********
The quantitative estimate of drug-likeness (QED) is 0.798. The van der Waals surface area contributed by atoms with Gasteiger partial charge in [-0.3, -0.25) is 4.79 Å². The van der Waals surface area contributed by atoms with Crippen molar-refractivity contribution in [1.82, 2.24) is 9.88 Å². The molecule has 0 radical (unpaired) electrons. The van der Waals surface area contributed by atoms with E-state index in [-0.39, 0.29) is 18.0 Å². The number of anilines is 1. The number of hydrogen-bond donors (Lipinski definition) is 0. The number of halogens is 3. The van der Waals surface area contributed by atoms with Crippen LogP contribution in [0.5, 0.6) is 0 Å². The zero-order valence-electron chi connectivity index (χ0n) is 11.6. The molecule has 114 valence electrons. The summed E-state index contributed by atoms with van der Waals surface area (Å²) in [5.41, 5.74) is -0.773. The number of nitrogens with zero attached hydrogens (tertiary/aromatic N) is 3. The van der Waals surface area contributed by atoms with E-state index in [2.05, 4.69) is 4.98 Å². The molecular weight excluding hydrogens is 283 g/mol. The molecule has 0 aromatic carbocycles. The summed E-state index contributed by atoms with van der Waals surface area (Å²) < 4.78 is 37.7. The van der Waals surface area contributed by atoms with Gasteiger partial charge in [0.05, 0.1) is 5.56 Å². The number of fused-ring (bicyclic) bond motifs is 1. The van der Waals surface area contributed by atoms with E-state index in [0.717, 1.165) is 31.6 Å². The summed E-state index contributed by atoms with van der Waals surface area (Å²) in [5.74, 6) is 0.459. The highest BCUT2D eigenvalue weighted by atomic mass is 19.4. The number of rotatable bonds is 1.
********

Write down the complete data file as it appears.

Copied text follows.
The quantitative estimate of drug-likeness (QED) is 0.798. The van der Waals surface area contributed by atoms with Gasteiger partial charge in [-0.3, -0.25) is 4.79 Å². The van der Waals surface area contributed by atoms with Crippen molar-refractivity contribution in [1.82, 2.24) is 9.88 Å². The molecule has 0 radical (unpaired) electrons. The van der Waals surface area contributed by atoms with E-state index in [-0.39, 0.29) is 18.0 Å². The number of anilines is 1. The number of hydrogen-bond donors (Lipinski definition) is 0. The number of halogens is 3. The van der Waals surface area contributed by atoms with Crippen LogP contribution in [0.5, 0.6) is 0 Å². The zero-order valence-electron chi connectivity index (χ0n) is 11.6. The molecule has 114 valence electrons. The summed E-state index contributed by atoms with van der Waals surface area (Å²) in [5.41, 5.74) is -0.773. The number of nitrogens with zero attached hydrogens (tertiary/aromatic N) is 3. The van der Waals surface area contributed by atoms with E-state index in [2.05, 4.69) is 4.98 Å². The molecular weight excluding hydrogens is 283 g/mol. The molecule has 0 aromatic carbocycles. The summed E-state index contributed by atoms with van der Waals surface area (Å²) < 4.78 is 37.7. The van der Waals surface area contributed by atoms with Gasteiger partial charge in [0.05, 0.1) is 5.56 Å². The number of fused-ring (bicyclic) bond motifs is 1. The van der Waals surface area contributed by atoms with E-state index in [0.717, 1.165) is 31.6 Å². The summed E-state index contributed by atoms with van der Waals surface area (Å²) in [5.74, 6) is 0.459. The highest BCUT2D eigenvalue weighted by atomic mass is 19.4. The number of rotatable bonds is 1.